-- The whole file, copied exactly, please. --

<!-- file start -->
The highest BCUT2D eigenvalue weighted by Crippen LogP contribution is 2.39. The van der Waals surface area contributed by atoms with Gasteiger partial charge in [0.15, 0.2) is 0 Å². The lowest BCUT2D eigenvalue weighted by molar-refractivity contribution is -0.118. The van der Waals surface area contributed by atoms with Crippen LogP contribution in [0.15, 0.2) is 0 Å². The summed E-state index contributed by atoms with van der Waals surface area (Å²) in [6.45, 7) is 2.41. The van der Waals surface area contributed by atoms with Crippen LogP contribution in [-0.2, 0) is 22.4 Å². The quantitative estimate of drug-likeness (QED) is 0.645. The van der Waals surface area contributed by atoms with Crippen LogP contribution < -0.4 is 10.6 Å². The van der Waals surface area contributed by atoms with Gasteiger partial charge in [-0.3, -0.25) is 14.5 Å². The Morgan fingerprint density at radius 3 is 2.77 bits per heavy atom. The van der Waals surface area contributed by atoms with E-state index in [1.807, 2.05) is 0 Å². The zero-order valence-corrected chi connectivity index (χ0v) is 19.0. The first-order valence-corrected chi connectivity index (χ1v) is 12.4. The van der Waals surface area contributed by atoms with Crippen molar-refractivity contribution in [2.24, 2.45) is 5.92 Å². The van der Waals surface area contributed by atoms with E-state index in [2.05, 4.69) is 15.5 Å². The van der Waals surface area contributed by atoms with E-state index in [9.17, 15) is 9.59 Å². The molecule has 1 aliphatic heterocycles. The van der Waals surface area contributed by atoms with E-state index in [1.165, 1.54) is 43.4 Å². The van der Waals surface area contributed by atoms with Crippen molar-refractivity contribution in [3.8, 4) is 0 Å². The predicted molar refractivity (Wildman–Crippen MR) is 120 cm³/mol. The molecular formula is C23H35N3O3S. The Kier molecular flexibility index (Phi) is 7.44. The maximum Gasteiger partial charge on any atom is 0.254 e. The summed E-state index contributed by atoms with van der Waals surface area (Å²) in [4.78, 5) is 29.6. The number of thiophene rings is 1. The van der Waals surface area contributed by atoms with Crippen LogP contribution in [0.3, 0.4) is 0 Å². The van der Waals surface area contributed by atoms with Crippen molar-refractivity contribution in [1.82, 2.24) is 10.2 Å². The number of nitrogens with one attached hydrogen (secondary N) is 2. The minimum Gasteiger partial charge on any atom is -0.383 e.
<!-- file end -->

The highest BCUT2D eigenvalue weighted by Crippen LogP contribution is 2.39. The van der Waals surface area contributed by atoms with Gasteiger partial charge in [0.15, 0.2) is 0 Å². The lowest BCUT2D eigenvalue weighted by molar-refractivity contribution is -0.118. The van der Waals surface area contributed by atoms with Crippen LogP contribution in [0.15, 0.2) is 0 Å². The summed E-state index contributed by atoms with van der Waals surface area (Å²) in [6.45, 7) is 2.41. The van der Waals surface area contributed by atoms with Crippen LogP contribution in [-0.2, 0) is 22.4 Å². The quantitative estimate of drug-likeness (QED) is 0.645. The van der Waals surface area contributed by atoms with Crippen LogP contribution < -0.4 is 10.6 Å². The van der Waals surface area contributed by atoms with Gasteiger partial charge in [-0.3, -0.25) is 14.5 Å². The Morgan fingerprint density at radius 3 is 2.77 bits per heavy atom. The van der Waals surface area contributed by atoms with E-state index in [1.807, 2.05) is 0 Å². The zero-order valence-corrected chi connectivity index (χ0v) is 19.0. The first-order valence-corrected chi connectivity index (χ1v) is 12.4. The van der Waals surface area contributed by atoms with Crippen molar-refractivity contribution in [2.24, 2.45) is 5.92 Å². The van der Waals surface area contributed by atoms with E-state index in [2.05, 4.69) is 15.5 Å². The van der Waals surface area contributed by atoms with E-state index in [9.17, 15) is 9.59 Å². The molecule has 1 aliphatic heterocycles. The van der Waals surface area contributed by atoms with E-state index in [1.165, 1.54) is 43.4 Å². The van der Waals surface area contributed by atoms with Crippen molar-refractivity contribution in [3.8, 4) is 0 Å². The predicted molar refractivity (Wildman–Crippen MR) is 120 cm³/mol. The molecular formula is C23H35N3O3S. The Kier molecular flexibility index (Phi) is 7.44. The maximum Gasteiger partial charge on any atom is 0.254 e. The summed E-state index contributed by atoms with van der Waals surface area (Å²) in [4.78, 5) is 29.6. The number of thiophene rings is 1. The van der Waals surface area contributed by atoms with Crippen LogP contribution in [0.3, 0.4) is 0 Å². The van der Waals surface area contributed by atoms with Crippen molar-refractivity contribution in [1.82, 2.24) is 10.2 Å². The number of nitrogens with one attached hydrogen (secondary N) is 2. The minimum Gasteiger partial charge on any atom is -0.383 e.